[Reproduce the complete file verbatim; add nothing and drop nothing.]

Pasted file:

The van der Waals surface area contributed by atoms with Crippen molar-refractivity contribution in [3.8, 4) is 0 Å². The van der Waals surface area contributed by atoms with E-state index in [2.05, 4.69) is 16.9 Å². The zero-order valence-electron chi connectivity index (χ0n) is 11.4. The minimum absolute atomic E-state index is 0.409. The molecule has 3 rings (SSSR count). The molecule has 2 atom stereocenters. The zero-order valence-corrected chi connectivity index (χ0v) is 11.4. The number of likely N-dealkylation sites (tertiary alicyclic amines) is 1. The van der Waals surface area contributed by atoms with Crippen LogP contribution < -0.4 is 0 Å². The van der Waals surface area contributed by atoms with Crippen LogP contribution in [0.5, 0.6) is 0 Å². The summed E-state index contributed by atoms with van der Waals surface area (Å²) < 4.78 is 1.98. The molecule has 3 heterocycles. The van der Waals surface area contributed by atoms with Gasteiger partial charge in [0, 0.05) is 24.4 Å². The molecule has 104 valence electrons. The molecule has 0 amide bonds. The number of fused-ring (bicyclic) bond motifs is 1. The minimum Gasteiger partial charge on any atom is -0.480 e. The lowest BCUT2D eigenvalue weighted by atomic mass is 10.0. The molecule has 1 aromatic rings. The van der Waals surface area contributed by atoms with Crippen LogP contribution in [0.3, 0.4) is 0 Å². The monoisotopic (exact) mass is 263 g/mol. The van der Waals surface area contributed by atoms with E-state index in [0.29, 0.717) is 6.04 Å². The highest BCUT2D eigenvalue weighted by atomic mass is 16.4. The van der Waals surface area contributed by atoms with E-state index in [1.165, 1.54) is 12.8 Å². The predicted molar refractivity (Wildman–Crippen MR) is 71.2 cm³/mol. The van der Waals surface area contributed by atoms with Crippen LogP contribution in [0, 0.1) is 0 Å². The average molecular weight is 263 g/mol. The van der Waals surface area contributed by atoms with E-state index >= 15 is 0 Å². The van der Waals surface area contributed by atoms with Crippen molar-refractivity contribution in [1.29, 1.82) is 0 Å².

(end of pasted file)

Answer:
The van der Waals surface area contributed by atoms with Crippen molar-refractivity contribution in [3.8, 4) is 0 Å². The van der Waals surface area contributed by atoms with E-state index in [2.05, 4.69) is 16.9 Å². The zero-order valence-electron chi connectivity index (χ0n) is 11.4. The minimum absolute atomic E-state index is 0.409. The molecule has 3 rings (SSSR count). The molecule has 2 atom stereocenters. The zero-order valence-corrected chi connectivity index (χ0v) is 11.4. The number of likely N-dealkylation sites (tertiary alicyclic amines) is 1. The van der Waals surface area contributed by atoms with Crippen LogP contribution < -0.4 is 0 Å². The van der Waals surface area contributed by atoms with Crippen LogP contribution in [0.5, 0.6) is 0 Å². The summed E-state index contributed by atoms with van der Waals surface area (Å²) < 4.78 is 1.98. The molecule has 3 heterocycles. The van der Waals surface area contributed by atoms with Gasteiger partial charge in [0, 0.05) is 24.4 Å². The molecule has 104 valence electrons. The molecule has 0 amide bonds. The number of fused-ring (bicyclic) bond motifs is 1. The minimum Gasteiger partial charge on any atom is -0.480 e. The lowest BCUT2D eigenvalue weighted by atomic mass is 10.0. The molecule has 1 aromatic rings. The van der Waals surface area contributed by atoms with Crippen LogP contribution in [0.3, 0.4) is 0 Å². The monoisotopic (exact) mass is 263 g/mol. The van der Waals surface area contributed by atoms with E-state index in [0.29, 0.717) is 6.04 Å². The highest BCUT2D eigenvalue weighted by atomic mass is 16.4. The van der Waals surface area contributed by atoms with E-state index in [1.165, 1.54) is 12.8 Å². The predicted molar refractivity (Wildman–Crippen MR) is 71.2 cm³/mol. The van der Waals surface area contributed by atoms with Crippen LogP contribution in [0, 0.1) is 0 Å². The average molecular weight is 263 g/mol. The van der Waals surface area contributed by atoms with E-state index >= 15 is 0 Å². The van der Waals surface area contributed by atoms with Crippen molar-refractivity contribution in [1.29, 1.82) is 0 Å².